Pet Wellness Guides > Pet Friendly Houseplants - Pet Insurance Review

Pet Friendly Houseplants (and one’s that aren’t)

Posted: 12/07/2022 | BY: Content Writer | Categories: Cat , Dog , Pet care

If you’re a pet lover, you’re likely also a plant lover. But you may not realize the importance of choosing pet-friendly houseplants that are safe for your fur babies. Certain plants can be toxic to pets when ingested, causing dangerous reactions, like seizures, tremors, or even death. Even the most well-trained pets can take a bite out of your houseplants at some point, so it’s better to be safe than sorry by knowing exactly which plants are pet-friendly and which are not.

Dog surrounded by pet friendly houseplants

The Benefits of having houseplants: 

  • Cleans and purifies the air in your home for both you and your pet
  • Improves environmental wellness
  • Reduces stress levels
  • Improves your overall mood and sense of well-being

Houseplants that are pet-friendly (and generally safe): 

  • African Violets
  • Baby’s Breath
  • Baby Tears
  • Bamboo
  • Basil Plant
  • Bromeliad
  • Calathea Orbifolia
  • Ferns (*most)
  • Friendship Plants
  • Gloxinia
  • Orchids
  • Palms (*most)
  • Polka Dot Plant
  • Prayer Plant
  • Rattlesnake Plant
  • Roses
  • String of Hearts
  • Snake Plant
  • Spider Plant
  • Succulents (*most)
  • Venus Flytrap
  • Watermelon Peperomia
  • Zinnias
  • Any foe plants

Although the above plants are technically safe for dogs and cats, keeping all plants, whether potted or in a vase, out of your pet’s reach is still advisable. This will prevent them from potentially breaking the container, drinking the contaminated water, and/or eating the plants themselves.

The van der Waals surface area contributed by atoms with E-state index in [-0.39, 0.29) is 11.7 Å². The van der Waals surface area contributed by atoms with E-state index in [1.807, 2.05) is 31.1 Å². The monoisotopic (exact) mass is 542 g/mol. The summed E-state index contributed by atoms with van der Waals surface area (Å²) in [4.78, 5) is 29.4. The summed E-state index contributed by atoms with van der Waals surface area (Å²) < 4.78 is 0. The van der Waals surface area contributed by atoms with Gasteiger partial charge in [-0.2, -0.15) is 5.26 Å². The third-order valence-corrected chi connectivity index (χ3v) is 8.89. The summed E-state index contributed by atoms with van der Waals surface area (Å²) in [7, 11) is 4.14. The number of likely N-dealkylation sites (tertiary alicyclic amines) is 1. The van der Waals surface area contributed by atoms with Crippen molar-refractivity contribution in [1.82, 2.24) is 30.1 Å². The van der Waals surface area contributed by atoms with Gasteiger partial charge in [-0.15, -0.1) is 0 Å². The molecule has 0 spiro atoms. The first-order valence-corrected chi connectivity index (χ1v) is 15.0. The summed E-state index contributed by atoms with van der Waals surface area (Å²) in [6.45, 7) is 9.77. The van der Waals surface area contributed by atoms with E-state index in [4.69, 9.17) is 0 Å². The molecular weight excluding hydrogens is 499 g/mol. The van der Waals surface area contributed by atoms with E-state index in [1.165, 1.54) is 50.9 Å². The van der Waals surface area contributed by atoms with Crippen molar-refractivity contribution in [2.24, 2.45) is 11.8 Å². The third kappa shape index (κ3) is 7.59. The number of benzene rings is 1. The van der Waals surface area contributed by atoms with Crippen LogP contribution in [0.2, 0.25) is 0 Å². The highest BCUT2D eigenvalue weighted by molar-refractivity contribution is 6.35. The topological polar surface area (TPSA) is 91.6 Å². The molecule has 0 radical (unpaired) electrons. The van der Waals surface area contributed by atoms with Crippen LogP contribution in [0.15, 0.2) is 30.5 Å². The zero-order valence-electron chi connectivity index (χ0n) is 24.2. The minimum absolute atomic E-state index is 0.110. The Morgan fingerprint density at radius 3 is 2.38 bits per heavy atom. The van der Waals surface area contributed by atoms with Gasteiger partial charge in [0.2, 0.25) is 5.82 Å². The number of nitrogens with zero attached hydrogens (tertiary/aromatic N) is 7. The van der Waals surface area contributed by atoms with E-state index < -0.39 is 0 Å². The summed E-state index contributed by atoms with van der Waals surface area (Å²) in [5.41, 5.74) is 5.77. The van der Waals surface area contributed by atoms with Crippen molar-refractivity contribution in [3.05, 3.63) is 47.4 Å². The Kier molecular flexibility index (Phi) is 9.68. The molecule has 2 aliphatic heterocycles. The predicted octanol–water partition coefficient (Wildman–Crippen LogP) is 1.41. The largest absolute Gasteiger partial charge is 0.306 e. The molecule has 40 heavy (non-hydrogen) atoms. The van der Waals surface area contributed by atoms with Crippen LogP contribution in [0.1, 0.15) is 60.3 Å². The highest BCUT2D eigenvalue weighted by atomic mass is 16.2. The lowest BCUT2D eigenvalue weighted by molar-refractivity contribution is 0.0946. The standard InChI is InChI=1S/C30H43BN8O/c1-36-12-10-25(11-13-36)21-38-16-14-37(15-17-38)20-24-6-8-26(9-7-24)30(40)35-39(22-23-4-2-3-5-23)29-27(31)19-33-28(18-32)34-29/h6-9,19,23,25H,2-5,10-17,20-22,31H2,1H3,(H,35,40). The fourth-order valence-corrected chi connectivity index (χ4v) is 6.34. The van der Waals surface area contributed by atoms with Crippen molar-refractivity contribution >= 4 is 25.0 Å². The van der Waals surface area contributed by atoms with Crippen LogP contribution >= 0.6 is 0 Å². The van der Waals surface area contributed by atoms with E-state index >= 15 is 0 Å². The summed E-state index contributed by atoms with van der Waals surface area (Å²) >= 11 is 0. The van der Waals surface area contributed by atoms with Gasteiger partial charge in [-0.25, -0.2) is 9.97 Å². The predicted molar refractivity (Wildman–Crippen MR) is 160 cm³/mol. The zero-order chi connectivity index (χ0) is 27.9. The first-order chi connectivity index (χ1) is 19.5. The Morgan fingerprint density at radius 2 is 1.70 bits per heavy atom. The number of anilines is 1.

Cat sleeping near a pet friendly houseplant

Houseplants that are NOT pet-friendly (and potentially dangerous to your pets): 

  • Aloe: Contains saponins and anthraquinones, both of which have been known to cause lethargy, vomiting, and diarrhea in dogs and cats.
  • Amaryllis: A popular holiday plant that contains lycorine, which is known to cause abdominal pain, vomiting, diarrhea, and depression in both cats and dogs. The bulb is the most poisonous part of this plant.
  • Azaleas: Contains grayanotoxin, which can cause weakness, diarrhea, and potentially cardiac failure in dogs and cats.
  • Birds of Paradise: Contains GI irritants that can cause drowsiness, nausea, and vomiting in cats and dogs.
  • Calla Lily: Causes intense oral irritation of the mouth, tongue, and lips in both cats and dogs. You may notice signs of irritation, like excessive drooling, difficulty swallowing, and vomiting. To note: the traditional Lily is nontoxic to dogs but highly toxic to cats and can cause kidney failure if ingested.
  • Daffodil: A chemical found in daffodils called lycorine can cause extreme salivation, vomiting, diarrhea, low blood pressure, tremors, and even cardiac arrhythmias in dogs and cats.
  • Eucalyptus: Although a trendy plant among humans for its soothing smell, calming effect, and stress-releasing properties, its oil can cause trouble for your pets, such as weakness, depression, salivation, diarrhea, and vomiting.
  • Holly: You are more likely to see this plant during the winter holidays. The spikey leaves can upset your pet’s mouth and GI tract. If ingested, the plant can introduce potentially toxic substances to your pet’s system, such as saponins, methylxanthines, and cyanogens. These substances can cause depression, diarrhea, and vomiting in dogs and cats.